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The Inauguration: A shining moment for public transportation

Inauguration 2If you were watching television last Tuesday, you saw at least two historic things happen, but there’s a chance that the lesser of them escaped your notice.

What you might have missed was the fact that Washington, D.C. also managed to quadruple the number of people who travel into the city on a typical day — from 400,000 to 1.8 million — without breaking out into total chaos. And that number was quadrupled at on the same day that they closed all Potomac River bridges and banned private vehicles from a large area around the Mall and parade route.

The star performer of the day? What the Washington Post‘s Dr. Gridlock calls “the Washington region’s biggest transportation asset: The Metrorail system.”

By many accounts, it was the largest public gathering in city’s history. And for certain, it was the highest rail ridership day that Metro has ever had in its history. It wasn’t even close. The previous record, actually set just the day before at 866,681 trips, was completely obliterated with a total of 1,120,000 riders on Inauguration Day. There were problems with stations getting closed at times due to crowding, and definitely some packed platforms, but on the whole, Metro stood up to numbers far higher than anyone had ever seen before.

Obama APTA Ad
Even President Obama got there on public transportation

The Post’s Dr. Gridlock wrote a four part post-mortem on “How It Worked,” and his general conclusion? Thousands biked, even more walked, roads and bridges were closed to cars, and embraced the superior carrying capacity of Metro.

Local blog Greater Greater Washington points to last Tuesday’s success as a blueprint for the future of a growing Washington, DC region:

If our region is to grow, we need to help more people reach their jobs. One approach is to add traffic lanes and parking garages at enormous cost, both financial and in lost urban vitality. The other solution is to move people as we did on Tuesday. More people rode the trains. Each vehicle coming into the downtown core carried far more people. Over 2,000 people used WABA’s bike valet. And many more people started their days within walking distance of downtown. Those houseguests raised our population density enormously, enriching our neighborhood businesses besides.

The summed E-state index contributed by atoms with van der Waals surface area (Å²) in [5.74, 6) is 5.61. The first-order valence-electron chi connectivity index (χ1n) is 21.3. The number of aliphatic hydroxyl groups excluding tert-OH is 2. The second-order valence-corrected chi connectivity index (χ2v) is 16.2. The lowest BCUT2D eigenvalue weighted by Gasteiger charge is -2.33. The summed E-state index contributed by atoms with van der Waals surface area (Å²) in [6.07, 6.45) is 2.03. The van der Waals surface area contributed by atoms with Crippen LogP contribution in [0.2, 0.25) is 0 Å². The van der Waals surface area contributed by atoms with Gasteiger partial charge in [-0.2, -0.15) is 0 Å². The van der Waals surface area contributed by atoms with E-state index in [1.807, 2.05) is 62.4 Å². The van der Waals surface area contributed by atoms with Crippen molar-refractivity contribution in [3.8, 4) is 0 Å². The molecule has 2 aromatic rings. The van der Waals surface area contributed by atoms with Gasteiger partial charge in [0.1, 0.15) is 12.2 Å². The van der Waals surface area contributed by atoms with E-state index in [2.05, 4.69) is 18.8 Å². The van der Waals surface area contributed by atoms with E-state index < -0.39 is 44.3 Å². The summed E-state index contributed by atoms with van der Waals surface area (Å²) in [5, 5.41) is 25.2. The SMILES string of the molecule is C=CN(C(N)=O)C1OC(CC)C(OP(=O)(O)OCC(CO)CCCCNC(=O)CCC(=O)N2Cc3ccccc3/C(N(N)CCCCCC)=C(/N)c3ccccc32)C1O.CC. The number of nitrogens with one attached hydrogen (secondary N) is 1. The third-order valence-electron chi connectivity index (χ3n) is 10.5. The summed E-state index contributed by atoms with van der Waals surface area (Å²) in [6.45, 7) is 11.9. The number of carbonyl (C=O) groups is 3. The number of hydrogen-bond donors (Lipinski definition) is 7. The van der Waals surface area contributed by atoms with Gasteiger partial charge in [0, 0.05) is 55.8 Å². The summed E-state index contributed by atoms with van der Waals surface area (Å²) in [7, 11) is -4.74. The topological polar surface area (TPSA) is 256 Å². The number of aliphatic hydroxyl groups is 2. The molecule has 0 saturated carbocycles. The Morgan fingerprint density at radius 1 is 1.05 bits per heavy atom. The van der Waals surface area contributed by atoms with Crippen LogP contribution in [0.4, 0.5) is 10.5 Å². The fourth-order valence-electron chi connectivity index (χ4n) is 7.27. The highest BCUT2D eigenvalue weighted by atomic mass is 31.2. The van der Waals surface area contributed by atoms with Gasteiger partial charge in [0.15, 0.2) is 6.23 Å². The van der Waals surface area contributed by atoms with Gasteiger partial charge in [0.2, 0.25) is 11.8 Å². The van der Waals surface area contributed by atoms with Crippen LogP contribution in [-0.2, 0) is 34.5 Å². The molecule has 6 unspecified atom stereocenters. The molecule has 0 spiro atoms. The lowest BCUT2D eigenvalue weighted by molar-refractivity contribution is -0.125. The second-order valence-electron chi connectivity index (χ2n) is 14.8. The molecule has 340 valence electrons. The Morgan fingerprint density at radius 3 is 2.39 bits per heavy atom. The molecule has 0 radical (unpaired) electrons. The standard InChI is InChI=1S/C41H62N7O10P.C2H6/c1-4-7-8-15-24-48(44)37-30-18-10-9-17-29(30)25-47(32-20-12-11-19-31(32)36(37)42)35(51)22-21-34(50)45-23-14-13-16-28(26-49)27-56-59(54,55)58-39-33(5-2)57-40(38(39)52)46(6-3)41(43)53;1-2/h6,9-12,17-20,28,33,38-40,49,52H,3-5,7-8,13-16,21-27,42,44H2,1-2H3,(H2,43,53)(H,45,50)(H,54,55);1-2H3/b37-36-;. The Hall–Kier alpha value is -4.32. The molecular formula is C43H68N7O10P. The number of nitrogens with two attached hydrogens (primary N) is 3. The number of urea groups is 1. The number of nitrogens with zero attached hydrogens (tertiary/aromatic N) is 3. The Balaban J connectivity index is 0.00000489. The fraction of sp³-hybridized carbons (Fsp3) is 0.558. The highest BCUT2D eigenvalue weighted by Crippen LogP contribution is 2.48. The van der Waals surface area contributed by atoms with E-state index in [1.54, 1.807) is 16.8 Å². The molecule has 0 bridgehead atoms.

To follow that up, read what Ryan Avent points out about Metro’s ridership these days, especially in light of the city’s population continuing to grow.

And now, of the top 20 ridership days, one was in 2004 (Reagan’s funeral), one in 2007, 16 were last year, and two have already happened this year. And the metropolitan population continues to grow. One might think that WMATA and the District would work to enhance core service, by planning a new core line and by adding streetcar capacity to help with the intracity load.

So what’s the status of expanding and building upon “the region’s greatest transportation asset?” If you’ve seen the transit cuts map, you might already know the answer: Cutting nearly 900 jobs and cutting $73 million in service. That operating assistance sure would have been useful to keeping the economic backbone of the region functioning.

Call your representative today and urge them to support Rep. Nadler’s amendment to increase transit funding in the stimulus. (1/28/09)

Inauguration 3

Photos by Steve Davis

No Comments

  1. Fred Moezzi

    8 years ago

    Top priority of the San Francisco Bay Area: BART extension to San Jose
    Top priority for the State of California: California High Speed Rail

  2. Fred Moezzi

    8 years ago

    Increase and expedite Transi Funding in President Obama’s Stimulus Plan.

  3. Jan van Eck (CT)

    8 years ago

    From the point of view of the charter bus drivers, the day was less than brilliantly planned. At the staging lots, the drivers were allowed “in,” but once in, could not drop and leave. The problem this poses is that there were no hotel rooms in Metro, so drivers had rooms some 40 miles out of town – and with the bus now trapped in the drop lot, no way to get to their rooms. The drivers were left to catch their sleep as best they could inside the cold buses. The engines could not be run for warmth due to anti-pollution laws. At the end of the day, the long-haul drivers were faced with a 500-mile return run with insufficient rest. That this is a lousy way to organize is obvious.
    Also, I find it shameful that DC levies a $50 fee for entering the city in a bus. Those are public streeets; where does DC get off charging a special fee for buses, and not for dump trucks? Then another $60 was charged to park.
    Equally poor, the outlying Metro stations would refuse entry to bus passengers unless they had a pre-purchased ticket, unless the group was less than 15. So the charter buses were obliged to go all the way into town and drop in the inside lots – and be frozen there– rather than drop in the outskirts and let the pax take the train in. If the trains were anticipated to be overloaded, then the obvious solution would be to confiscate road lanes on parallel routes and press a jitney of transit buses into service, to boost route capacity. Buses could have been pulled in from outlying cities, even as far as Baltimore, just for the day. What you have here is planning done by people who are not in the bus industry, and so do not understand the requirements. I view the whole exercise as quite marginal.